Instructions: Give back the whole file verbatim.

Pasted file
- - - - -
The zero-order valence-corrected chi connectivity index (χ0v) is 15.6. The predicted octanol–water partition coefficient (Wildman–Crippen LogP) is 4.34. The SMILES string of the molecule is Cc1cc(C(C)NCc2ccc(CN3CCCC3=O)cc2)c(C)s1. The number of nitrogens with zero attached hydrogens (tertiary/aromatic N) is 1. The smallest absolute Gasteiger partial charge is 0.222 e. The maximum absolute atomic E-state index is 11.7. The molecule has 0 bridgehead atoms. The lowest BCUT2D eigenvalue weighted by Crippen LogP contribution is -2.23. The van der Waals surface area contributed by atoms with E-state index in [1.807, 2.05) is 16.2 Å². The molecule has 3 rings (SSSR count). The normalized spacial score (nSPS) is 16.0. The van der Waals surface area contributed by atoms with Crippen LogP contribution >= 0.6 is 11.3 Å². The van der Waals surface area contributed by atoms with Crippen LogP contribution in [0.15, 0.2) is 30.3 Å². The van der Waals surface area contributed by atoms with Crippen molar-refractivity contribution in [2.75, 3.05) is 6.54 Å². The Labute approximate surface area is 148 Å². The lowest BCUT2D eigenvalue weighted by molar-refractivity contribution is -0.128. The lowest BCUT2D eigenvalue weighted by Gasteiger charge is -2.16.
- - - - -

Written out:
The zero-order valence-corrected chi connectivity index (χ0v) is 15.6. The predicted octanol–water partition coefficient (Wildman–Crippen LogP) is 4.34. The SMILES string of the molecule is Cc1cc(C(C)NCc2ccc(CN3CCCC3=O)cc2)c(C)s1. The number of nitrogens with zero attached hydrogens (tertiary/aromatic N) is 1. The smallest absolute Gasteiger partial charge is 0.222 e. The maximum absolute atomic E-state index is 11.7. The molecule has 0 bridgehead atoms. The lowest BCUT2D eigenvalue weighted by Crippen LogP contribution is -2.23. The van der Waals surface area contributed by atoms with E-state index in [1.807, 2.05) is 16.2 Å². The molecule has 3 rings (SSSR count). The normalized spacial score (nSPS) is 16.0. The van der Waals surface area contributed by atoms with Crippen LogP contribution >= 0.6 is 11.3 Å². The van der Waals surface area contributed by atoms with Crippen LogP contribution in [0.15, 0.2) is 30.3 Å². The van der Waals surface area contributed by atoms with Crippen molar-refractivity contribution in [2.75, 3.05) is 6.54 Å². The Labute approximate surface area is 148 Å². The lowest BCUT2D eigenvalue weighted by molar-refractivity contribution is -0.128. The lowest BCUT2D eigenvalue weighted by Gasteiger charge is -2.16.